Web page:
Training proposed for workers at restaurants that violate food-safety regulations in Ottawa

Food handlers should receive training if their restaurants and businesses repeatedly violate food-safety regulations, says a proposal to go to Ottawa’s board of health.

Except there’s little to no evidence that training works to improve food safety behavior (some call it culture) and little evidence about what makes training effective.

The Ottawa Citizen reports that restaurants and other food premises that have more than four repeat critical infractions over a 12-month period would have to participate in training, according to the proposal from public health staff.

The targeted training would supplement punishment applied to places that break the rules, which can range from fines to closures. (The city also posts the results of inspections on its website, meaning restaurants that violate regulations face the threat of lost business.)

The public health unit currently offers voluntary courses and certification in food-handler training. Staff looked into the possibility of mandatory training for all food handlers, but found it wouldn’t be a worthwhile use of resources.

It’s difficult to evaluate the effectiveness of mandatory certification from other Ontario health units, the report states, and making such requirements mandatory is unwarranted for low-risk establishments such as variety stores.

The board of health is to discuss the proposal on Monday.

Inspection results can be found at

I’m all for providing compelling information so there’s fewer sick people from food. But the days of plopping butts in a classroom are long gone. We’ll have much more to say about the effectiveness of food service training in the near future.

Do fines even matter? NYC councilor drafting bill to change restaurant inspection fine structure

A colleague at the vet college shared a story with me about restaurant grades a couple of months ago. He and his son went into a local sushi place and it was dead – they had no problem getting a seat during the usually busy lunch rush. He asked the manager what was up and she said that business had been down since they had been given a low score during a routine inspection.

That made him pause a bit, they ordered lunch and ate, but hadn’t been back. I guess some folks do make choices based on posted restaurant grades.

In New York, inspections and grade postings have been a hot topic for the past few months – and as Doug wrote a few weeks ago, the requisite whining from both sides is a bit tiring.

In attempt to take the clean doesn’t mean safe statement to a more pragmatic level, NYC councilor Christine Quinn is (I think) trying to make the health department to refocus their fine structure away from clean infractions and focus on safety (but it’s billed by the New York Daily News as “shrinking penalties for citations that don’t involve food”).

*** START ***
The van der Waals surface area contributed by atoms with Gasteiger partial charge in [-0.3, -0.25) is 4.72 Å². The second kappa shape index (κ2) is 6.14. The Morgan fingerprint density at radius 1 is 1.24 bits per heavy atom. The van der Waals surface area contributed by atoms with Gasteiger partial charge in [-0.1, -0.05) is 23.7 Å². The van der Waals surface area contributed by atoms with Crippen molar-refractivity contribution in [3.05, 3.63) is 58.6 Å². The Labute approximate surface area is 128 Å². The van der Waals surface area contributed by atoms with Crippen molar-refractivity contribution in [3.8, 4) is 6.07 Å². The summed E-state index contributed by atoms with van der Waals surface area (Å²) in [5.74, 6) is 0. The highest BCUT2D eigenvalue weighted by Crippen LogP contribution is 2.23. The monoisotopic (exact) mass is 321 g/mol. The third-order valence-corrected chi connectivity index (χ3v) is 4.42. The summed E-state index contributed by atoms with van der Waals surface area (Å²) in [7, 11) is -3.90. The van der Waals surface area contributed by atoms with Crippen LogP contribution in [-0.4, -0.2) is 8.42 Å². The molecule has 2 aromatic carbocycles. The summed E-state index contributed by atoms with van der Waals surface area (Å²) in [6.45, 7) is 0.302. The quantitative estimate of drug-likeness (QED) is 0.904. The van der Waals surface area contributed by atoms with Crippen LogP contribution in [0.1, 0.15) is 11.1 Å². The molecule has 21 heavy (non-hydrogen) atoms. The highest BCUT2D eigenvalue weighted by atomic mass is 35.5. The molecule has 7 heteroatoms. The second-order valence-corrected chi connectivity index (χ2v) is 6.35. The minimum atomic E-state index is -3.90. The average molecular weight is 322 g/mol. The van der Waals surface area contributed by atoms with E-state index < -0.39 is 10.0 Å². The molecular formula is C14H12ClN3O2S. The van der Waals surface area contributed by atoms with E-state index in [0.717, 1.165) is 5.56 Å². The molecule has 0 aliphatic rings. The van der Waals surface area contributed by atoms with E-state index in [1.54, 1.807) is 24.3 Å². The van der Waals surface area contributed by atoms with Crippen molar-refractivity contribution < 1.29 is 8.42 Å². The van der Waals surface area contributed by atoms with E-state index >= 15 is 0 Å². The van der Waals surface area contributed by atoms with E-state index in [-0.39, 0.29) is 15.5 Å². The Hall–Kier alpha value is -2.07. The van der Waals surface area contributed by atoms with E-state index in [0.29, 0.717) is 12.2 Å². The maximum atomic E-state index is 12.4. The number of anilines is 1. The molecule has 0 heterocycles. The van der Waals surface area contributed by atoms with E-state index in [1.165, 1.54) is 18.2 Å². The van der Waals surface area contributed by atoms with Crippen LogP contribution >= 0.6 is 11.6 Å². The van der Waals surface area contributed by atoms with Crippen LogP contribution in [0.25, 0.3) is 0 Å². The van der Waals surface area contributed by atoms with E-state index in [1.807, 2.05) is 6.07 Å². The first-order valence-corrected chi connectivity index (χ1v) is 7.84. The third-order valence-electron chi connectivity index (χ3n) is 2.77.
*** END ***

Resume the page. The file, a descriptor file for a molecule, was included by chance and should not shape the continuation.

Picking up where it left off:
In my ideal regulatory environment fines would be based on risk to public health – and so would disclosure grades.

“They are definitely working on the bill,” said Robert Bookman, counsel to the New York City Hospitality Alliance, an influential new restaurant group. “There’s a universal feeling among the City Council that something must be done to rein in the Health Department.”

The likely legislative changes include shrinking penalties for citations that don’t involve food — problems like broken tiles and dented food cans, sources said. The legislation is also expected to waive fines for eateries that score an A after appealing a lower grade.

If, as expected, the bill clears the Council, it would need a thumbs up from Mayor Bloomberg, who hasn’t shown much of an appetite for overhauling the controversial system.

City Hall expects to bank a record $48 million in restaurant fines this fiscal year — a 50% increase from the $32 million collected in 2009, budget records show.

While the fine rhetoric is captivating, the biggest penalty to a restaurant might be a poor risk-based inspection grade.

Rotting bear meat at Fredericton restaurant nets $400 fine

Eight months after rotting bear meat was discovered in a freezer at the Mandarin Palace Restaurant in Fredericton, New Brunswick (that’s in Canada), the owner has been fined $400 in court.

CBC News reports that Le Binh Tina Tu, 61, who owns the Mandarin Palace, pleaded guilty to charges after the bear meat was discovered in a cooler at the Chinese restaurant during a routine inspection by the Department of Health on Dec. 20, 2011.

An inspection record posted on the government’s website on Dec. 21 said, “Food must be purchased from an approved source. Wild animals are not approved.”